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Understand email sending in HubSpot

Last updated: June 11, 2024

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HubSpot provides multiple tools to send emails to your contacts, based on the nature of their relationship with your business, and the intended reach of your emails. For example, you can send a one-to-one email to a new lead who's interested in learning more about a specific product you're offering, or you can send a marketing email promoting a newsletter to existing customers who want to stay informed on the latest offerings from your organization.

This article serves as a guide to how email sending works in HubSpot. It also provides a list of important requirements and best practices you should keep in mind to ensure your emails are successfully delivered, and help you maintain a healthy sending reputation for your brand.

Sending emails in Marketing Hub

When you send an email using the marketing email tool, it's sent through HubSpot's own email sending network by opening an SMTP connection with the recipient's Inbox Service Provider (ISP) such as Google or Outlook. The ISP will then review the email and decide whether to defer, reject, or deliver the email to the intended recipient.

An ISP's decision to accept, reject, or defer an email is based on many factors, such as the sender's email reputation, whether the email is properly authenticated, and whether the email violates any of the ISP's guidelines and policies. Recipients may have additional email security measures in place that impact whether an email is accepted or rejected.


Because the marketing email tool sends over HubSpot's own email sending network, requirements are enforced on every attempt to send an email. If you are unable to meet these requirements, you may want to consider whether a one-to-one email or sending via a sequence is a better fit for your use-case.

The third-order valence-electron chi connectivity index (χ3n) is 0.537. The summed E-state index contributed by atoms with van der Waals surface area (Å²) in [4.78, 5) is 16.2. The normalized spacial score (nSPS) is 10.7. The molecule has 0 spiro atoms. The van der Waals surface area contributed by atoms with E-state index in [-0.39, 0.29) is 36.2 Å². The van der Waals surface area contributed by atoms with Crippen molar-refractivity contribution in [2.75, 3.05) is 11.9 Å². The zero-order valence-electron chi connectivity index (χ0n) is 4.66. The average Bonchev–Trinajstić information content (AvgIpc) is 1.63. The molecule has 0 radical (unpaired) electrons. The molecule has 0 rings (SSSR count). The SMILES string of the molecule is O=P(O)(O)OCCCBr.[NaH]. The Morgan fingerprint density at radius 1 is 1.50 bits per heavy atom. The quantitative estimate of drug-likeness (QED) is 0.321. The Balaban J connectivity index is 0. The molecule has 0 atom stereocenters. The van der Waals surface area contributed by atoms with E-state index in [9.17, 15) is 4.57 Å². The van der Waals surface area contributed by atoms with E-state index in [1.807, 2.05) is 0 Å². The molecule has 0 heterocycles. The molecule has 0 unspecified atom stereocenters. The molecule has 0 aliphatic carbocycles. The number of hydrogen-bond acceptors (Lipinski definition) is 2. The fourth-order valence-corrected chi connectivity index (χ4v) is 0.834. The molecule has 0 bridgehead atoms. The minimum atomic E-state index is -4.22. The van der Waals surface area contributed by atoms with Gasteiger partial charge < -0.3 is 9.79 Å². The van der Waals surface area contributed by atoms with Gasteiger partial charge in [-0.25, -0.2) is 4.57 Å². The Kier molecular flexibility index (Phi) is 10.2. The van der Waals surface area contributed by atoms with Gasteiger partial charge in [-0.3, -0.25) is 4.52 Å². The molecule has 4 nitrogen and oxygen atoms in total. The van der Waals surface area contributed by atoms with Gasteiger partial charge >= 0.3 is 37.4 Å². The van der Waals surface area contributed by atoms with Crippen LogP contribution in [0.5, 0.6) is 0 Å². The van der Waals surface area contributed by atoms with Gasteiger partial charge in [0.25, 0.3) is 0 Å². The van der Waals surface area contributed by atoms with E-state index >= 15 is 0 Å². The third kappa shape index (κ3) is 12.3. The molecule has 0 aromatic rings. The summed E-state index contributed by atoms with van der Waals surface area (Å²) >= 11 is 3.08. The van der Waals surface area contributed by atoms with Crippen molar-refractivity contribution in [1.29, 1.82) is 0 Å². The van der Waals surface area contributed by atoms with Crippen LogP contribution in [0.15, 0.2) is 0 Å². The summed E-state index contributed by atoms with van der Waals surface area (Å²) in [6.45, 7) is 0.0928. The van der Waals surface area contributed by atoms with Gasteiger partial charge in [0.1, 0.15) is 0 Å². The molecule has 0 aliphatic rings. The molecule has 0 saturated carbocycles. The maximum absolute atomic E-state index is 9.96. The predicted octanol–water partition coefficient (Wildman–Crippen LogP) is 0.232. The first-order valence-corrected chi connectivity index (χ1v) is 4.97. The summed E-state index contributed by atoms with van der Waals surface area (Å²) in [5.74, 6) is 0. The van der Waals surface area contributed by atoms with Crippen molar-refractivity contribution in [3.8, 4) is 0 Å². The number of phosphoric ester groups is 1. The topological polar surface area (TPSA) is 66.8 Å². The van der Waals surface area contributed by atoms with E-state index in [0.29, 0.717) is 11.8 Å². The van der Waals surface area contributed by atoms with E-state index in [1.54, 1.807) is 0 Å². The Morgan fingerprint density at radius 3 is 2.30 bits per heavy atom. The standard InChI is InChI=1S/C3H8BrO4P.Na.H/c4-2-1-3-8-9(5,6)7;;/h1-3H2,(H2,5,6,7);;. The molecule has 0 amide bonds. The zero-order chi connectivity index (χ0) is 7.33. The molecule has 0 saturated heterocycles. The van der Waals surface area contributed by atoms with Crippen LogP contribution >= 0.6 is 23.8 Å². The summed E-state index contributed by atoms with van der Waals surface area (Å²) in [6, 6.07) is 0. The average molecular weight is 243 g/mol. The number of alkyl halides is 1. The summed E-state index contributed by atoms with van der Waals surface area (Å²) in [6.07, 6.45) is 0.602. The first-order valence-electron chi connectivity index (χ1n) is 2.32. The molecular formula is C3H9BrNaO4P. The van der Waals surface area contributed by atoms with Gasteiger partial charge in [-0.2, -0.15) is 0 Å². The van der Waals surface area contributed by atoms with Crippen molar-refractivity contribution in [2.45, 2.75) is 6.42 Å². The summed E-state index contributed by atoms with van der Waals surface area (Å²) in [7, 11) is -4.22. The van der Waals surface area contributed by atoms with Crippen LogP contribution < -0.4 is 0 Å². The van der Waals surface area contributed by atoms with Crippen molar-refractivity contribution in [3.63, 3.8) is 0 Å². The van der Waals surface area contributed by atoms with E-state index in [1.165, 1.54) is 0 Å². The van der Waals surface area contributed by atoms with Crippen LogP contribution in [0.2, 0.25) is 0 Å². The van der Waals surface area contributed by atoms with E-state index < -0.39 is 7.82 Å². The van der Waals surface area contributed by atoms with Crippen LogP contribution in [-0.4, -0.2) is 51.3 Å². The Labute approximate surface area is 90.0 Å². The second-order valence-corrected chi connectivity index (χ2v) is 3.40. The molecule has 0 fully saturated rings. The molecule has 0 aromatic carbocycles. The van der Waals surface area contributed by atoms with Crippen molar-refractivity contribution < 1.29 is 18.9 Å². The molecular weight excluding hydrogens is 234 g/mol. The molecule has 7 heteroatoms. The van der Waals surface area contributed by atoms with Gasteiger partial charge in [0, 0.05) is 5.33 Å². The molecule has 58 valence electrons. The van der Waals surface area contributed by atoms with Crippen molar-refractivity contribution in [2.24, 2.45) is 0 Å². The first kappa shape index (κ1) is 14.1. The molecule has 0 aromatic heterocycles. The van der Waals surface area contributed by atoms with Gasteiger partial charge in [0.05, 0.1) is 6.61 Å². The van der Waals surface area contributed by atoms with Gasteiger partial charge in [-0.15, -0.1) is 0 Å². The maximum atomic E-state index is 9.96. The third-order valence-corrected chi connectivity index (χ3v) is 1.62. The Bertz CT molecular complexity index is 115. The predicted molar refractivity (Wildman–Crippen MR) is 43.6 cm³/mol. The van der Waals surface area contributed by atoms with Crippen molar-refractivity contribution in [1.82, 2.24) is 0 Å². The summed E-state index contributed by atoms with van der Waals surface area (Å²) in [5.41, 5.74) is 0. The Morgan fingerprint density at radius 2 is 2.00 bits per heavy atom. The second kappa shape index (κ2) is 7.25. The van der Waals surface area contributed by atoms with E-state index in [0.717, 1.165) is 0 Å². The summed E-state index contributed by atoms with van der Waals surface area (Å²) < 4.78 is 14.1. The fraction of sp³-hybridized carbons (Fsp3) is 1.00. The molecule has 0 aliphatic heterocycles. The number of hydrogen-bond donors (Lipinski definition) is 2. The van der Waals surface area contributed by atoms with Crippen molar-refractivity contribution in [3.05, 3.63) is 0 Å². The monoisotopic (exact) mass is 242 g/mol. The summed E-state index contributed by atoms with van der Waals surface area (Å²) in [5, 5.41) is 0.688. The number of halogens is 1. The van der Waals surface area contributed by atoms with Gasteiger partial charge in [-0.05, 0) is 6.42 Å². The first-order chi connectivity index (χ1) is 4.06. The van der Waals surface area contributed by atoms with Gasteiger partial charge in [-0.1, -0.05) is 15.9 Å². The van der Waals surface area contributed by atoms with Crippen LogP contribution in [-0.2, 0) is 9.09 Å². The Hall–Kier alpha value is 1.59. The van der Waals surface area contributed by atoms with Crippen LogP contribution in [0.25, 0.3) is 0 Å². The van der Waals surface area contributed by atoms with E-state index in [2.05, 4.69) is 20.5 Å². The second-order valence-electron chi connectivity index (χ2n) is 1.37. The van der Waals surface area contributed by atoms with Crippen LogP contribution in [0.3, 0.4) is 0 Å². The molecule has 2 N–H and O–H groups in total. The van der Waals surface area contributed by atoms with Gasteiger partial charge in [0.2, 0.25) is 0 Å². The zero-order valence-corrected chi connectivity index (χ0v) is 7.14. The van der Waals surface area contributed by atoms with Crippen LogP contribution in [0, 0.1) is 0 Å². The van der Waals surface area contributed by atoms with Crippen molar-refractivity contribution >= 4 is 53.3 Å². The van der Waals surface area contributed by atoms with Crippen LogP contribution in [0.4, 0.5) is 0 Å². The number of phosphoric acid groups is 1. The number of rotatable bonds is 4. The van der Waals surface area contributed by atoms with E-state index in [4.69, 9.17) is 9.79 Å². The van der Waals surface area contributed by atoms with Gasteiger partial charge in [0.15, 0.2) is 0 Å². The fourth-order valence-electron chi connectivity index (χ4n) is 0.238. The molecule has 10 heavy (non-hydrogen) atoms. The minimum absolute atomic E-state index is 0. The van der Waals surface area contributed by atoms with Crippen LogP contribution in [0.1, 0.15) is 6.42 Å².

All contacts you email using the marketing email tool must meet the following criteria:

  • They personally provided their email address directly to your organization.
  • They personally provided verifiable opt-in consent directly to your organization.
  • They have not opted out of receiving emails from your organization or marked one of your emails as spam in another tool.

It's also important to make sure the intent and content of your email is not misleading. Disguising emails in the marketing email tool to appear as if they're one-to-one in nature are more likely to get flagged as spam by the recipient's ISP, or they may violate HubSpot's Acceptable Use Policy if a false name or subject line is used.

Choosing an email sending domain

When you start to send emails using the marketing email tool, keep in mind that you shouldn't plan to send emails from the same subdomain used to host content such as your blog, website pages, or landing pages. You should consider using a subdomain specific to your email sending to protect your root domain's email sending reputation.

If you attempt to use the same domain for both content hosting and email sending, you will encounter the error shown below when setting up your email authentication in HubSpot, and you'll be prompted to choose a different domain.


Some examples of domain and subdomain combinations are listed below. If you're unfamiliar with certain domain terms, please consult the glossary at the bottom of this article.

Shared senders

If you haven't purchased the dedicated IP or transactional email add-ons, marketing emails are sent through HubSpot's shared IP addresses. Review the table below to help you decide on the associated email sending domain for your organization:

Content hosting domain Email sending domain Results

Most shared senders follow this pattern. While there aren't DNS conflicts with this combination, you may want to use a subdomain for your email sending domain to protect your deliverability.

Note that the www. subdomain is often hidden from the URL bar in your browser. If you're hosting content on the www. subdomain, you can still use your root domain as your email sending domain.

This is HubSpot's recommended path for shared senders.

Using a unique subdomain for each root domain will prevent DNS conflicts, and will protect your root domain from being impacted by any marketing email activities. Your DNS provider may flag a conflict and not allow you to move forward with authentication. As a result, you may notice authentication failures and bounces.

Dedicated IP senders

If you purchased the dedicated IP address add-on or the transactional email add-on, review the following domain combination examples below: